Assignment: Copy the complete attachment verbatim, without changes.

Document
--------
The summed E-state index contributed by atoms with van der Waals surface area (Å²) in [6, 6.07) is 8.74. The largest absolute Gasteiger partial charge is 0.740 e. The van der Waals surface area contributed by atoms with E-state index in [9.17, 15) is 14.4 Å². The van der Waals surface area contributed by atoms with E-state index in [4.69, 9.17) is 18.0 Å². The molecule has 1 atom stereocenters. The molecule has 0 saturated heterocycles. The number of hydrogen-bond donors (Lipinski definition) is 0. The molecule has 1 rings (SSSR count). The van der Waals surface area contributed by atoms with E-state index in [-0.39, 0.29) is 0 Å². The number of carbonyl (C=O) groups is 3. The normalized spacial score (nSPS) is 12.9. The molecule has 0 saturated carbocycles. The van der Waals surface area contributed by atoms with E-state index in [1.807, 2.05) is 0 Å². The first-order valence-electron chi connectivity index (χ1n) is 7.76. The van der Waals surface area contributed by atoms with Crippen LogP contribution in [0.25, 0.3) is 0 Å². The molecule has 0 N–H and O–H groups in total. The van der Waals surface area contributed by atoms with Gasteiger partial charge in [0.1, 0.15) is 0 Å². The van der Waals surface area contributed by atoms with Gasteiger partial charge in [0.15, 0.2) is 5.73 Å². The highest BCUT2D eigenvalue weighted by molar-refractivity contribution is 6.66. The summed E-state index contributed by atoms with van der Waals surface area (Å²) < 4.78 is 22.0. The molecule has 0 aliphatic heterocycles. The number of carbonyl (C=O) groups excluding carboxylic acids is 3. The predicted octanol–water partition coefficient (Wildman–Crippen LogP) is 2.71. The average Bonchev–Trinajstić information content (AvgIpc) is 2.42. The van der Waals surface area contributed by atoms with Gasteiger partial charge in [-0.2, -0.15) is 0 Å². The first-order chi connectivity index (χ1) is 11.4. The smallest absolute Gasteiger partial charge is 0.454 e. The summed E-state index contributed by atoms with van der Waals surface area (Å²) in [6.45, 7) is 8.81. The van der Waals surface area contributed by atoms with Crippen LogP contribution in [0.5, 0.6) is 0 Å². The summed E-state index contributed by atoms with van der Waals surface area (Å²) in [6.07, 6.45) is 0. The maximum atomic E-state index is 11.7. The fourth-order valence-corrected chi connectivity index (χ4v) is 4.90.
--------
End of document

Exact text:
The summed E-state index contributed by atoms with van der Waals surface area (Å²) in [6, 6.07) is 8.74. The largest absolute Gasteiger partial charge is 0.740 e. The van der Waals surface area contributed by atoms with E-state index in [9.17, 15) is 14.4 Å². The van der Waals surface area contributed by atoms with E-state index in [4.69, 9.17) is 18.0 Å². The molecule has 1 atom stereocenters. The molecule has 0 saturated heterocycles. The number of hydrogen-bond donors (Lipinski definition) is 0. The molecule has 1 rings (SSSR count). The van der Waals surface area contributed by atoms with E-state index in [-0.39, 0.29) is 0 Å². The number of carbonyl (C=O) groups is 3. The normalized spacial score (nSPS) is 12.9. The molecule has 0 saturated carbocycles. The van der Waals surface area contributed by atoms with E-state index in [1.807, 2.05) is 0 Å². The first-order valence-electron chi connectivity index (χ1n) is 7.76. The van der Waals surface area contributed by atoms with Crippen LogP contribution in [0.25, 0.3) is 0 Å². The molecule has 0 N–H and O–H groups in total. The van der Waals surface area contributed by atoms with Gasteiger partial charge in [0.1, 0.15) is 0 Å². The van der Waals surface area contributed by atoms with Gasteiger partial charge in [0.15, 0.2) is 5.73 Å². The highest BCUT2D eigenvalue weighted by molar-refractivity contribution is 6.66. The summed E-state index contributed by atoms with van der Waals surface area (Å²) < 4.78 is 22.0. The molecule has 0 aliphatic heterocycles. The number of carbonyl (C=O) groups excluding carboxylic acids is 3. The predicted octanol–water partition coefficient (Wildman–Crippen LogP) is 2.71. The average Bonchev–Trinajstić information content (AvgIpc) is 2.42. The van der Waals surface area contributed by atoms with Gasteiger partial charge in [-0.2, -0.15) is 0 Å². The first-order chi connectivity index (χ1) is 11.4. The smallest absolute Gasteiger partial charge is 0.454 e. The summed E-state index contributed by atoms with van der Waals surface area (Å²) in [6.45, 7) is 8.81. The van der Waals surface area contributed by atoms with Crippen LogP contribution in [0.5, 0.6) is 0 Å². The summed E-state index contributed by atoms with van der Waals surface area (Å²) in [6.07, 6.45) is 0. The maximum atomic E-state index is 11.7. The fourth-order valence-corrected chi connectivity index (χ4v) is 4.90.